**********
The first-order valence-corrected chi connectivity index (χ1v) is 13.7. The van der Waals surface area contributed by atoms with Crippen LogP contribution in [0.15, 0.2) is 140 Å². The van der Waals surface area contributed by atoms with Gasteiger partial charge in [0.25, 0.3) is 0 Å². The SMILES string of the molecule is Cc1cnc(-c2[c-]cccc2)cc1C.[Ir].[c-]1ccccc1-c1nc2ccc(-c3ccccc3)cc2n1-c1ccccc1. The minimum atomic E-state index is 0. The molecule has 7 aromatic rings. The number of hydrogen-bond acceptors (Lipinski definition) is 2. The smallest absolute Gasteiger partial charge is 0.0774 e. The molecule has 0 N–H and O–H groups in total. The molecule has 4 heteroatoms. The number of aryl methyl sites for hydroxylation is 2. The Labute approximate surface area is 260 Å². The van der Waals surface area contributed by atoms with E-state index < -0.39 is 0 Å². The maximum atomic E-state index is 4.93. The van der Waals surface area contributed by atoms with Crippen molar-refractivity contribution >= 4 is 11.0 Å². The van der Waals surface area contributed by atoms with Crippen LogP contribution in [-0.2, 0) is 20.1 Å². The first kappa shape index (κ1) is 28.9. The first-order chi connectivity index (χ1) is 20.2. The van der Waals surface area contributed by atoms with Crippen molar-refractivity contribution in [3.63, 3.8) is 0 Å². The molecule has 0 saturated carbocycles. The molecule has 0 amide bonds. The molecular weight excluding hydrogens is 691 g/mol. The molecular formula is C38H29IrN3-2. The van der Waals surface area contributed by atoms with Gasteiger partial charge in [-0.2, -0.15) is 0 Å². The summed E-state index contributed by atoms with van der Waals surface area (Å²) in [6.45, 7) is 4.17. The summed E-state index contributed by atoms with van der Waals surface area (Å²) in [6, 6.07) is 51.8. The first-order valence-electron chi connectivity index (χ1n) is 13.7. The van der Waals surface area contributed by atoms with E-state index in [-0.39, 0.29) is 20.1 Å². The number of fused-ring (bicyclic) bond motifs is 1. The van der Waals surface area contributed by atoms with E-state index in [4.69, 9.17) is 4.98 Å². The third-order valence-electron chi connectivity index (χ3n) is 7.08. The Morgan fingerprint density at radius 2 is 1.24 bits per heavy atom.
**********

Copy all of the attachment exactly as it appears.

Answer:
The first-order valence-corrected chi connectivity index (χ1v) is 13.7. The van der Waals surface area contributed by atoms with Crippen LogP contribution in [0.15, 0.2) is 140 Å². The van der Waals surface area contributed by atoms with Gasteiger partial charge in [0.25, 0.3) is 0 Å². The SMILES string of the molecule is Cc1cnc(-c2[c-]cccc2)cc1C.[Ir].[c-]1ccccc1-c1nc2ccc(-c3ccccc3)cc2n1-c1ccccc1. The minimum atomic E-state index is 0. The molecule has 7 aromatic rings. The number of hydrogen-bond acceptors (Lipinski definition) is 2. The smallest absolute Gasteiger partial charge is 0.0774 e. The molecule has 0 N–H and O–H groups in total. The molecule has 4 heteroatoms. The number of aryl methyl sites for hydroxylation is 2. The Labute approximate surface area is 260 Å². The van der Waals surface area contributed by atoms with E-state index < -0.39 is 0 Å². The maximum atomic E-state index is 4.93. The van der Waals surface area contributed by atoms with Crippen molar-refractivity contribution >= 4 is 11.0 Å². The van der Waals surface area contributed by atoms with Crippen LogP contribution in [-0.2, 0) is 20.1 Å². The first kappa shape index (κ1) is 28.9. The first-order chi connectivity index (χ1) is 20.2. The van der Waals surface area contributed by atoms with Crippen molar-refractivity contribution in [3.63, 3.8) is 0 Å². The molecule has 0 saturated carbocycles. The molecule has 0 amide bonds. The molecular weight excluding hydrogens is 691 g/mol. The molecular formula is C38H29IrN3-2. The van der Waals surface area contributed by atoms with Gasteiger partial charge in [-0.2, -0.15) is 0 Å². The summed E-state index contributed by atoms with van der Waals surface area (Å²) in [6.45, 7) is 4.17. The summed E-state index contributed by atoms with van der Waals surface area (Å²) in [6, 6.07) is 51.8. The first-order valence-electron chi connectivity index (χ1n) is 13.7. The van der Waals surface area contributed by atoms with E-state index in [-0.39, 0.29) is 20.1 Å². The number of fused-ring (bicyclic) bond motifs is 1. The van der Waals surface area contributed by atoms with E-state index in [4.69, 9.17) is 4.98 Å². The third-order valence-electron chi connectivity index (χ3n) is 7.08. The Morgan fingerprint density at radius 2 is 1.24 bits per heavy atom.